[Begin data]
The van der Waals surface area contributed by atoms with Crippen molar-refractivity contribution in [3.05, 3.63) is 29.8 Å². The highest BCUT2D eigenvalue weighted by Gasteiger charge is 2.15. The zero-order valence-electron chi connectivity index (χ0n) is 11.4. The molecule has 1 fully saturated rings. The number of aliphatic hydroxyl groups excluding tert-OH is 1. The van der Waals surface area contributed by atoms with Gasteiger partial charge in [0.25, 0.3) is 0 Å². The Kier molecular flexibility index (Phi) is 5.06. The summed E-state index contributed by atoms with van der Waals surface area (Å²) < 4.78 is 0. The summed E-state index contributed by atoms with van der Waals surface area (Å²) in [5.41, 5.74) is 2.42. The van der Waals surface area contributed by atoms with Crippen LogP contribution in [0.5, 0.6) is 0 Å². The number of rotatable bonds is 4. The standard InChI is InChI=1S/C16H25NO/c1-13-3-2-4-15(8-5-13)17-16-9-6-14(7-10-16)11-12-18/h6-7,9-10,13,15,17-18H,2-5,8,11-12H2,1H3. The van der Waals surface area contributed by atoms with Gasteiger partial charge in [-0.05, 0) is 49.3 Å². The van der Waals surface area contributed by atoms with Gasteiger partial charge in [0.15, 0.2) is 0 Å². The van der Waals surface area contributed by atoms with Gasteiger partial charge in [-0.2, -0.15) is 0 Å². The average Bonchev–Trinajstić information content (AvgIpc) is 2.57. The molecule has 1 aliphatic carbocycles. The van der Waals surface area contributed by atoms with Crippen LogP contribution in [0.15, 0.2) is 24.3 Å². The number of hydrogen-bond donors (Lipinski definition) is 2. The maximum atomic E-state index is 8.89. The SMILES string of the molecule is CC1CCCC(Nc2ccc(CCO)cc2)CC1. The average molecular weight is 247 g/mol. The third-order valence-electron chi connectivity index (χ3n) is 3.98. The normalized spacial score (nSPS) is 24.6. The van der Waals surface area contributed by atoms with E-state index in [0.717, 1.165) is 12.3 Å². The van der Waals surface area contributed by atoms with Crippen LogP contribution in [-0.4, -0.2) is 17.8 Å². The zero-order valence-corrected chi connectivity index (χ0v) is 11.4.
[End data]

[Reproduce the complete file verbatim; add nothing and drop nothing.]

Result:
The van der Waals surface area contributed by atoms with Crippen molar-refractivity contribution in [3.05, 3.63) is 29.8 Å². The highest BCUT2D eigenvalue weighted by Gasteiger charge is 2.15. The zero-order valence-electron chi connectivity index (χ0n) is 11.4. The molecule has 1 fully saturated rings. The number of aliphatic hydroxyl groups excluding tert-OH is 1. The van der Waals surface area contributed by atoms with Gasteiger partial charge in [0.25, 0.3) is 0 Å². The Kier molecular flexibility index (Phi) is 5.06. The summed E-state index contributed by atoms with van der Waals surface area (Å²) < 4.78 is 0. The summed E-state index contributed by atoms with van der Waals surface area (Å²) in [5.41, 5.74) is 2.42. The van der Waals surface area contributed by atoms with Crippen LogP contribution in [0.5, 0.6) is 0 Å². The number of rotatable bonds is 4. The standard InChI is InChI=1S/C16H25NO/c1-13-3-2-4-15(8-5-13)17-16-9-6-14(7-10-16)11-12-18/h6-7,9-10,13,15,17-18H,2-5,8,11-12H2,1H3. The van der Waals surface area contributed by atoms with Gasteiger partial charge in [-0.05, 0) is 49.3 Å². The van der Waals surface area contributed by atoms with Gasteiger partial charge in [0.15, 0.2) is 0 Å². The van der Waals surface area contributed by atoms with Gasteiger partial charge in [-0.2, -0.15) is 0 Å². The average Bonchev–Trinajstić information content (AvgIpc) is 2.57. The molecule has 1 aliphatic carbocycles. The van der Waals surface area contributed by atoms with Crippen LogP contribution in [0.15, 0.2) is 24.3 Å². The number of hydrogen-bond donors (Lipinski definition) is 2. The maximum atomic E-state index is 8.89. The SMILES string of the molecule is CC1CCCC(Nc2ccc(CCO)cc2)CC1. The average molecular weight is 247 g/mol. The third-order valence-electron chi connectivity index (χ3n) is 3.98. The normalized spacial score (nSPS) is 24.6. The van der Waals surface area contributed by atoms with E-state index in [0.717, 1.165) is 12.3 Å². The van der Waals surface area contributed by atoms with Crippen LogP contribution in [-0.4, -0.2) is 17.8 Å². The zero-order valence-corrected chi connectivity index (χ0v) is 11.4.